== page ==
Africa Shows Potential For A Renewable Energy Structure

Africa Shows Potential for a Renewable Energy Structure

According to the United Nation’s Africa is facing a potential financial shortfall. The report states that the expected range stands close to $40 and $45 billion yearly. The global agency also noted that this realization is bound to grow exponentially, given the continent’s urban development projection. A demographic report shows that the continent has the potential to double its population come 2050. This outcome is possible, although half of the people currently have access to electrical facilities. 

The continent has to commit fully towards reducing the deficit if it wants to solve the problem. Concerned stakeholders have to provide a basis for the program that runs across the board. Public parties will have to limit their take of the matter to make it feasible. However, there is another factor plaguing the continued efforts to expand energy production; the coronavirus pandemic. Financial institutions are at a restrained operational level due to the virus’s undeniable effects on the economy. African states are more likely to be affected by the coronavirus provided other issues that curtailed their development like pre-existing debts and a prolonged continental economic constraint. The continent requires significant input from the private sector to jumpstart an economic turnaround, especially in the respective energy sectors. 

Likewise, Africa’s public sector organizations will have to revamp their energy consumption by re-engaging low-carbon power sources to speed up the continent’s regeneration process. The incentive provided is a chance to reconstitute Africa’s electricity generation practices to avoid potential shocks. This opportunity also provides a sustainable energy alternative that takes account of current and future generations as well. Green energy is an essential part of Africa’s future energy production.  Sustainable energy can run half of Africa’s energy requirements by 2040. Such sources, when integrated, can provide a capacity of 1,475 GW of green energy output. Experts relate that this figure is equivalent to 10 times the continent’s current power generation capacity. This realization makes it clear where our efforts need to focus.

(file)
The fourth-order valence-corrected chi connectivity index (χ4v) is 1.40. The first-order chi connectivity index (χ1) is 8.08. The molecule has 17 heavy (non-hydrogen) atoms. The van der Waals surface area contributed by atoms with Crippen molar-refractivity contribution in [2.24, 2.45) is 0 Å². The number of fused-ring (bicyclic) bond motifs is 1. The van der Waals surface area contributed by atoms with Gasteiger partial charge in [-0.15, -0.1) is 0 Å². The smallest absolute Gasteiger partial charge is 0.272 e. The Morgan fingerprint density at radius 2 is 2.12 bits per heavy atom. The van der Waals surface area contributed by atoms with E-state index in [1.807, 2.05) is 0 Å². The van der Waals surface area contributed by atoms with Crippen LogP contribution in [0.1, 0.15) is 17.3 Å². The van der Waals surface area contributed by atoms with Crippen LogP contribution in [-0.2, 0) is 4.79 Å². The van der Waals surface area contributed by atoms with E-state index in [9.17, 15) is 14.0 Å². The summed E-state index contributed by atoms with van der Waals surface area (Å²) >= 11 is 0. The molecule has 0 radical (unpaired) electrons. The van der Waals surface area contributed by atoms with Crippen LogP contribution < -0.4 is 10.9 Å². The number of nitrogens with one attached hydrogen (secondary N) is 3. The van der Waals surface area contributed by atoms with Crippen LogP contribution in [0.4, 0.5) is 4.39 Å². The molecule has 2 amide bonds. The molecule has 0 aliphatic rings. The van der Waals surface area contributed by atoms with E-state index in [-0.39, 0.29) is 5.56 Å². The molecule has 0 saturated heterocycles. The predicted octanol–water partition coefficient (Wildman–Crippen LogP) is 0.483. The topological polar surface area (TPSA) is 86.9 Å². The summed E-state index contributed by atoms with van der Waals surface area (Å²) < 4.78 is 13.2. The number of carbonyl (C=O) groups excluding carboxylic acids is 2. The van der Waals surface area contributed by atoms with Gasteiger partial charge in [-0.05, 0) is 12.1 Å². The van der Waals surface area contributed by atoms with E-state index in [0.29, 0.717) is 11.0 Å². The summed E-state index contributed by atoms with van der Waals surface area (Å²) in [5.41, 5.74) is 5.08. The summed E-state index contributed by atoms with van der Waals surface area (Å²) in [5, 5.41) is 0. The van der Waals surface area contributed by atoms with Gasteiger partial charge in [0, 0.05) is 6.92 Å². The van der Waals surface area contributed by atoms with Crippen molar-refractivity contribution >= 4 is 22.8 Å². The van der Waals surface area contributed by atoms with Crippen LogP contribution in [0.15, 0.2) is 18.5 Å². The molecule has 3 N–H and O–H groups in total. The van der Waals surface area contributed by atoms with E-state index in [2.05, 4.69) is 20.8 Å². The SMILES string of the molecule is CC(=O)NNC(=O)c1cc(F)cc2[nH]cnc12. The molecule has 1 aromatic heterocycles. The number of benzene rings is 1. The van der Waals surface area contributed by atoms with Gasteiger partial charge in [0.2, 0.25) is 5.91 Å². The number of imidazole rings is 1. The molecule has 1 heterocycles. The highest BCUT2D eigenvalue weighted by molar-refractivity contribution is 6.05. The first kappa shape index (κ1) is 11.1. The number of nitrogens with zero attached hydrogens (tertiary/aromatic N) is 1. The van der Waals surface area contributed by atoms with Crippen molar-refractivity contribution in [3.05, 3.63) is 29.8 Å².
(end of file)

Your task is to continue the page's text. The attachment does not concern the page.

A substantial number of the continent’s national utilities face liquidity problems with rising strains on public finances. These conditions provide a considerable shift in the government’s perspective towards the extent of the private sector’s involvement in national matters. There are still speculations regarding the continent’s ability to band up towards a shared renewable energy goal. The continent shows much promise though it faces adverse challenges in meeting its desired purpose of a renewable energy-dependent system.


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